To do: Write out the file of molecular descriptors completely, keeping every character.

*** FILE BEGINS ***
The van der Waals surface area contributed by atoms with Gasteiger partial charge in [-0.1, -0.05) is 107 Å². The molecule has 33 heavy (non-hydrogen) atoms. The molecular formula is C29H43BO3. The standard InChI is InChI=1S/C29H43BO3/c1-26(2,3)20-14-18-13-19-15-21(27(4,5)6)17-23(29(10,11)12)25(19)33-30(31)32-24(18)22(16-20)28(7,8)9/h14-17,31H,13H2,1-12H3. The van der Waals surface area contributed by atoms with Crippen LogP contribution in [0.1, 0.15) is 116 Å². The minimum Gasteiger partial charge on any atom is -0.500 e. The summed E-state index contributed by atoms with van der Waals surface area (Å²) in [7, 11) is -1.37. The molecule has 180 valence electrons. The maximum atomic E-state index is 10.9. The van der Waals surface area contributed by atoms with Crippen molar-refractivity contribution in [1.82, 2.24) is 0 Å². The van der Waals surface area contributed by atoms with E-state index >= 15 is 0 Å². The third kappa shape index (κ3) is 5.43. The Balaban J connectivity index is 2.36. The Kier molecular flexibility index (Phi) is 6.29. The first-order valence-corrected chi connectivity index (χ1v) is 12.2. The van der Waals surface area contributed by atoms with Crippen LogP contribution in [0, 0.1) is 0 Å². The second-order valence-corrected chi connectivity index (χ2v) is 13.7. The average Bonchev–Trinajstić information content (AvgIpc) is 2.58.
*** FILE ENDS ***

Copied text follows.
The van der Waals surface area contributed by atoms with Gasteiger partial charge in [-0.1, -0.05) is 107 Å². The molecule has 33 heavy (non-hydrogen) atoms. The molecular formula is C29H43BO3. The standard InChI is InChI=1S/C29H43BO3/c1-26(2,3)20-14-18-13-19-15-21(27(4,5)6)17-23(29(10,11)12)25(19)33-30(31)32-24(18)22(16-20)28(7,8)9/h14-17,31H,13H2,1-12H3. The van der Waals surface area contributed by atoms with Crippen LogP contribution in [0.1, 0.15) is 116 Å². The minimum Gasteiger partial charge on any atom is -0.500 e. The summed E-state index contributed by atoms with van der Waals surface area (Å²) in [7, 11) is -1.37. The molecule has 180 valence electrons. The maximum atomic E-state index is 10.9. The van der Waals surface area contributed by atoms with Crippen molar-refractivity contribution in [1.82, 2.24) is 0 Å². The van der Waals surface area contributed by atoms with E-state index >= 15 is 0 Å². The third kappa shape index (κ3) is 5.43. The Balaban J connectivity index is 2.36. The Kier molecular flexibility index (Phi) is 6.29. The first-order valence-corrected chi connectivity index (χ1v) is 12.2. The van der Waals surface area contributed by atoms with Crippen LogP contribution in [0, 0.1) is 0 Å². The second-order valence-corrected chi connectivity index (χ2v) is 13.7. The average Bonchev–Trinajstić information content (AvgIpc) is 2.58.